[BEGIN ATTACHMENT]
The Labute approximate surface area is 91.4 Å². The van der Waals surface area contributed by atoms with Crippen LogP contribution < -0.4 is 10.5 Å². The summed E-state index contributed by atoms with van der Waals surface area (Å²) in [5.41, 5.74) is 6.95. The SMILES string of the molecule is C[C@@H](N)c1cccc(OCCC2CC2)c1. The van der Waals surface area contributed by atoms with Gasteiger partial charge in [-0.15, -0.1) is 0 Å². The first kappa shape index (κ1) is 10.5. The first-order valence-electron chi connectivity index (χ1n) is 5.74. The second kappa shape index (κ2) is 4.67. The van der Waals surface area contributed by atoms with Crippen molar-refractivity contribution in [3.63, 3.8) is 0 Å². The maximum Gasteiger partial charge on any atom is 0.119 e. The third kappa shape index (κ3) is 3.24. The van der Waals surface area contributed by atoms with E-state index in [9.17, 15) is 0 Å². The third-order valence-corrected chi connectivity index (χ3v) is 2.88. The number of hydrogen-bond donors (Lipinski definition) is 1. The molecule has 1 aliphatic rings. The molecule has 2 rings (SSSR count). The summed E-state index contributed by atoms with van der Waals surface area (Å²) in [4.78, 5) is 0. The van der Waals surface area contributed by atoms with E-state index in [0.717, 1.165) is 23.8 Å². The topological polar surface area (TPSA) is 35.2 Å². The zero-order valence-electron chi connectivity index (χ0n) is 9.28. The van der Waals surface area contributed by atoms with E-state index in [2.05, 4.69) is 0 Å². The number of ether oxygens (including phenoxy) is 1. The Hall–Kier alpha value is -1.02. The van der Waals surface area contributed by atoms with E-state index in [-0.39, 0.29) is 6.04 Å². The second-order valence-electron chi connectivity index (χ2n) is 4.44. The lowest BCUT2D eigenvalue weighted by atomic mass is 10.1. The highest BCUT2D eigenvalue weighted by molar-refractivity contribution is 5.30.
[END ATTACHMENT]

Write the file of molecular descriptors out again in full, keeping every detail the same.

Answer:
The Labute approximate surface area is 91.4 Å². The van der Waals surface area contributed by atoms with Crippen LogP contribution < -0.4 is 10.5 Å². The summed E-state index contributed by atoms with van der Waals surface area (Å²) in [5.41, 5.74) is 6.95. The SMILES string of the molecule is C[C@@H](N)c1cccc(OCCC2CC2)c1. The van der Waals surface area contributed by atoms with Gasteiger partial charge in [-0.15, -0.1) is 0 Å². The first kappa shape index (κ1) is 10.5. The first-order valence-electron chi connectivity index (χ1n) is 5.74. The second kappa shape index (κ2) is 4.67. The van der Waals surface area contributed by atoms with Crippen molar-refractivity contribution in [3.63, 3.8) is 0 Å². The maximum Gasteiger partial charge on any atom is 0.119 e. The third kappa shape index (κ3) is 3.24. The van der Waals surface area contributed by atoms with E-state index in [9.17, 15) is 0 Å². The third-order valence-corrected chi connectivity index (χ3v) is 2.88. The number of hydrogen-bond donors (Lipinski definition) is 1. The molecule has 1 aliphatic rings. The molecule has 2 rings (SSSR count). The summed E-state index contributed by atoms with van der Waals surface area (Å²) in [4.78, 5) is 0. The van der Waals surface area contributed by atoms with E-state index in [0.717, 1.165) is 23.8 Å². The topological polar surface area (TPSA) is 35.2 Å². The zero-order valence-electron chi connectivity index (χ0n) is 9.28. The van der Waals surface area contributed by atoms with E-state index in [2.05, 4.69) is 0 Å². The number of ether oxygens (including phenoxy) is 1. The Hall–Kier alpha value is -1.02. The van der Waals surface area contributed by atoms with E-state index in [-0.39, 0.29) is 6.04 Å². The second-order valence-electron chi connectivity index (χ2n) is 4.44. The lowest BCUT2D eigenvalue weighted by atomic mass is 10.1. The highest BCUT2D eigenvalue weighted by molar-refractivity contribution is 5.30.